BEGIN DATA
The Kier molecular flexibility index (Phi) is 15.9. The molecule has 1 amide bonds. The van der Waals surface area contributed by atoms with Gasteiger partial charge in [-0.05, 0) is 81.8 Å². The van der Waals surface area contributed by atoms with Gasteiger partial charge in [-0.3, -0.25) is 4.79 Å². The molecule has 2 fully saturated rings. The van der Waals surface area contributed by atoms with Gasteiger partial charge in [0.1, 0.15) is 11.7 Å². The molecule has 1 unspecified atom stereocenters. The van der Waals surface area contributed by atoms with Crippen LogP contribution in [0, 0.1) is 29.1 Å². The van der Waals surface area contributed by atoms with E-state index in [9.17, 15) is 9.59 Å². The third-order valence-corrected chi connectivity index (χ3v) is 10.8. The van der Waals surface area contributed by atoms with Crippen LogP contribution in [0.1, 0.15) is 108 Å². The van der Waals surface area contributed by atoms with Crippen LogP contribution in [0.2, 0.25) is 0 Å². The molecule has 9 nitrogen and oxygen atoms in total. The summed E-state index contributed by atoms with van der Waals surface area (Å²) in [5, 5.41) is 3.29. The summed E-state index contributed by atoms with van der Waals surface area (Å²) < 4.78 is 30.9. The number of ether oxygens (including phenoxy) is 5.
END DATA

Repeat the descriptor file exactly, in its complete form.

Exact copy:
The Kier molecular flexibility index (Phi) is 15.9. The molecule has 1 amide bonds. The van der Waals surface area contributed by atoms with Gasteiger partial charge in [-0.05, 0) is 81.8 Å². The van der Waals surface area contributed by atoms with Gasteiger partial charge in [-0.3, -0.25) is 4.79 Å². The molecule has 2 fully saturated rings. The van der Waals surface area contributed by atoms with Gasteiger partial charge in [0.1, 0.15) is 11.7 Å². The molecule has 1 unspecified atom stereocenters. The van der Waals surface area contributed by atoms with Crippen LogP contribution in [0, 0.1) is 29.1 Å². The van der Waals surface area contributed by atoms with E-state index in [9.17, 15) is 9.59 Å². The third-order valence-corrected chi connectivity index (χ3v) is 10.8. The van der Waals surface area contributed by atoms with Crippen LogP contribution in [0.1, 0.15) is 108 Å². The van der Waals surface area contributed by atoms with Crippen LogP contribution in [0.2, 0.25) is 0 Å². The molecule has 9 nitrogen and oxygen atoms in total. The summed E-state index contributed by atoms with van der Waals surface area (Å²) in [5, 5.41) is 3.29. The summed E-state index contributed by atoms with van der Waals surface area (Å²) < 4.78 is 30.9. The number of ether oxygens (including phenoxy) is 5.